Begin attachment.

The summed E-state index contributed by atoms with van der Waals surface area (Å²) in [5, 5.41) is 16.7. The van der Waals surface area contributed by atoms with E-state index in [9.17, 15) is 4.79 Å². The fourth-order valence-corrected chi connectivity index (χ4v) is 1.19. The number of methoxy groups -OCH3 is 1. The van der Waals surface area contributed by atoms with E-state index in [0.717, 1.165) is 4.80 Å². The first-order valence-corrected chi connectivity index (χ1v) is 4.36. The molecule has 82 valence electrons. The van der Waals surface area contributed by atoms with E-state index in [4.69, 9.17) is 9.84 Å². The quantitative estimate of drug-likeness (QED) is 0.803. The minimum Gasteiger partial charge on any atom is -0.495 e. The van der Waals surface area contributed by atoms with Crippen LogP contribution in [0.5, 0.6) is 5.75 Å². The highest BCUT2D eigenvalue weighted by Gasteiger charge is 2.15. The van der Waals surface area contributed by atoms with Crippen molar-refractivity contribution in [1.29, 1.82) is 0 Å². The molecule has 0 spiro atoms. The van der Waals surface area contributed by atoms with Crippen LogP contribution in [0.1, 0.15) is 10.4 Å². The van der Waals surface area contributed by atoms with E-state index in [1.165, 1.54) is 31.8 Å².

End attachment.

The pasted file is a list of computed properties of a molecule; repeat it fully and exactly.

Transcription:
The summed E-state index contributed by atoms with van der Waals surface area (Å²) in [5, 5.41) is 16.7. The van der Waals surface area contributed by atoms with E-state index in [9.17, 15) is 4.79 Å². The fourth-order valence-corrected chi connectivity index (χ4v) is 1.19. The number of methoxy groups -OCH3 is 1. The van der Waals surface area contributed by atoms with E-state index in [0.717, 1.165) is 4.80 Å². The first-order valence-corrected chi connectivity index (χ1v) is 4.36. The molecule has 82 valence electrons. The van der Waals surface area contributed by atoms with E-state index in [4.69, 9.17) is 9.84 Å². The quantitative estimate of drug-likeness (QED) is 0.803. The minimum Gasteiger partial charge on any atom is -0.495 e. The van der Waals surface area contributed by atoms with Crippen LogP contribution in [0.5, 0.6) is 5.75 Å². The highest BCUT2D eigenvalue weighted by Gasteiger charge is 2.15. The van der Waals surface area contributed by atoms with Crippen molar-refractivity contribution in [1.29, 1.82) is 0 Å². The molecule has 0 spiro atoms. The van der Waals surface area contributed by atoms with Crippen LogP contribution in [0.1, 0.15) is 10.4 Å². The van der Waals surface area contributed by atoms with E-state index in [1.165, 1.54) is 31.8 Å².